Putin declines to back Syria's Assad
Moscow - The Associated Press
Russian Prime Minister and presidential candidate Vladimir Putin, center, meets with editors-in-chief of international media at Novo-Ogaryovo residence outside Moscow. AP PhotoPrime Minister Vladimir Putin stopped short of backing Bashar al-Assad in the Syrian crisis, saying Russia had no special relationship with his regime and refusing to predict that the president would stay in power.
With pressure mounting on Moscow to harden its line against Assad, Putin called on both the Damascus regime and opposition rebels to agree a ceasefire but also criticised the West for backing the rebels in the conflict.
"We have no special relationship with Syria," Putin told foreign news executives late Thursday at a meeting at his suburban Moscow residence ahead of Sunday's presidential elections in Russia.
Asked whether Assad had a chance to survive the crisis, he added: "I do not know this, I can give no kind of assessments." "It's clear that there are very serious internal problems. The reforms that they (the regime) have offered clearly should have been carried out long ago," said Putin in comments published on the government website Friday.
Alluding to Assad's future, he said both sides in the conflict had to sit down and agree "what reforms there will be and what will be the consequences of these reforms." "But now we have to get them to stop killing each other," he added.
Russia in February outraged the West by vetoing -- along with its diplomatic ally China -- a UN Security Council resolution condemning the Assad regime for the violence.
Some saw the Security Council veto as a warning from Putin to Western states that Russia would pursue a tough foreign policy if, as expected, he returns to the Kremlin after Sunday's presidential elections.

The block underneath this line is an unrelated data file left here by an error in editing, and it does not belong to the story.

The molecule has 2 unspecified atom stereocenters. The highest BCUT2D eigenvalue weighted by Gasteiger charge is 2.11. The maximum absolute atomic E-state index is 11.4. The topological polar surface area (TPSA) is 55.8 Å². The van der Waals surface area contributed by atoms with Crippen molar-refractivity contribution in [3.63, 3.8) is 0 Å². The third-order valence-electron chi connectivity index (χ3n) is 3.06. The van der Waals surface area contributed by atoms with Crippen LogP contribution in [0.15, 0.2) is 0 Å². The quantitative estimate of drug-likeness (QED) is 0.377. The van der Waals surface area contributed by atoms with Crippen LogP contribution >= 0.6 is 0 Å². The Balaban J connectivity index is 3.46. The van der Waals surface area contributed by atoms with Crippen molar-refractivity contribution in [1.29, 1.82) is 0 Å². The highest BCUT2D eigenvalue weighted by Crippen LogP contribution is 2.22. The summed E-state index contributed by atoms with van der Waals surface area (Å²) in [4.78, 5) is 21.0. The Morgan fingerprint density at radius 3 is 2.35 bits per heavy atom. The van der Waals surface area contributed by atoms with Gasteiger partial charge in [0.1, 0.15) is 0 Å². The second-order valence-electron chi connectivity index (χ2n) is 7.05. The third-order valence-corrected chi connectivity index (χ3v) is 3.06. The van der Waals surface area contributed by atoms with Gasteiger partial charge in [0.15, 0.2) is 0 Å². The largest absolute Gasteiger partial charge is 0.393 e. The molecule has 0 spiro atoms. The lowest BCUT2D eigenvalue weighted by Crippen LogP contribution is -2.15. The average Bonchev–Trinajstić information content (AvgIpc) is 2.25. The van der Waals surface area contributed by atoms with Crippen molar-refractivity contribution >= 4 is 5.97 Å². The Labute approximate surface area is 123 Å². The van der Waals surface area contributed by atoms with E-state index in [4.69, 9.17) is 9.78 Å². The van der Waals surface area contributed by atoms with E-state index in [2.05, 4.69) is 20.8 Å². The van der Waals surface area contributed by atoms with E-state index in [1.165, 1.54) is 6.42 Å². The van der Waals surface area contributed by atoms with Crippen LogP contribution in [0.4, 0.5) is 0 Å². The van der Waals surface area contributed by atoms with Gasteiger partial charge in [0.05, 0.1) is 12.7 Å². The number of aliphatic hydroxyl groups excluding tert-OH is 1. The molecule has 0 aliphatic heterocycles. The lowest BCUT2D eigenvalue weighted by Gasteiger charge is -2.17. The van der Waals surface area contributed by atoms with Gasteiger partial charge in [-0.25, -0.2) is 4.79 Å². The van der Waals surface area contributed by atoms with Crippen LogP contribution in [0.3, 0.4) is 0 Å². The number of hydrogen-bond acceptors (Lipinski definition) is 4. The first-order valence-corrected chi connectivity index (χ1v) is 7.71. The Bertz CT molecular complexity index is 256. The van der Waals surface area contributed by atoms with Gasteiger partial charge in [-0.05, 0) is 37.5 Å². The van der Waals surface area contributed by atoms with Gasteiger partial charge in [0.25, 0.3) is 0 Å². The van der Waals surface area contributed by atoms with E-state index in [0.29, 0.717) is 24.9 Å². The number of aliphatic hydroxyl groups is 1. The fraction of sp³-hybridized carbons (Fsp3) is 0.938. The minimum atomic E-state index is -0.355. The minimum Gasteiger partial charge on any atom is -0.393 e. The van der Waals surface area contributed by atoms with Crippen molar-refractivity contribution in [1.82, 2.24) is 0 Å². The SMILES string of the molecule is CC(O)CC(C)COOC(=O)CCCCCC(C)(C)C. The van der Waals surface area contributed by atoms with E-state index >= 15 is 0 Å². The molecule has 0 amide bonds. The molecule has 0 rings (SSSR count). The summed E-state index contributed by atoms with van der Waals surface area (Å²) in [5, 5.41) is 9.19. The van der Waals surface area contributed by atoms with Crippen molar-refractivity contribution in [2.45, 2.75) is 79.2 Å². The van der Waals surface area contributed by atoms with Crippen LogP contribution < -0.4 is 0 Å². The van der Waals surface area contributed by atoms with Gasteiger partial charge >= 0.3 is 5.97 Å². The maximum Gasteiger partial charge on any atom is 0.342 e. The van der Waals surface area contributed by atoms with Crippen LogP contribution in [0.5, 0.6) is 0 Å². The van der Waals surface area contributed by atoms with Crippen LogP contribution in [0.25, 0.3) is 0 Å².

Russian analysts said that Putin's latest comments did not represent a switch to a position more accommodating to the West but were a sign that Russia would not prop up Assad at any cost.
"I don't think that we can expect changes in the Russian position," said Fyodor Lukyanov, editor of the journal Russia in Global Politics.
"As for Assad himself, Russia is hardly going to betray him. But Russia is emphasising that his situation is very serious," he said, adding that Foreign Minister Sergei Lavrov had given such a warning to Assad on a visit to Damascus this year.
Putin said Moscow had to vote against the resolution as it would have compelled the Syrian government to pull out its forces from cities and enabled the rebels to move in themselves.
"You can show emotions about this as much as you like. But let's lead taking account not of emotions but of realities," he said.
But Putin rejected the idea that Moscow was taking sides in what he described as an "armed civil conflict" and accused the West of worsening the crisis by helping arm the rebels and putting pressure on Assad.
"If you are going to only increase supplies of weapons (to the rebels) and step up pressure on Assad, the opposition will never sit at the negotiating table," he said.
"Our principle is not to encourage the sides in an armed conflict but make them sit down at the negotiating table and agree acceptable terms for a ceasefire and to stop the human losses," Putin added.
He commented: "A 'bad peace' is always better than a 'good war'" Syria is a major arms client of Moscow, which has kept strong ties with Damascus going back to the alliance between the Soviet Union and Assad's father and predecessor Hafez al-Assad.
"I don't know how much weaponry we are selling to Syria," said Putin. "We have economic interests in Syria, but likely no more than Britain or any other European country," he added.
Putin made clear that Russia did not want to see a repeat of the situation in Libya, where a NATO-led air campaign in support of rebels led to the ousting and killing of Moscow's old ally Moamer Kadhafi.
He conceded that Kadhafi's regime was "somewhat crazy" but said his death was like a "medieaval execution".
"We do not want something similar to happen in Syria... we want them to find a consensus and that they stop killing each other."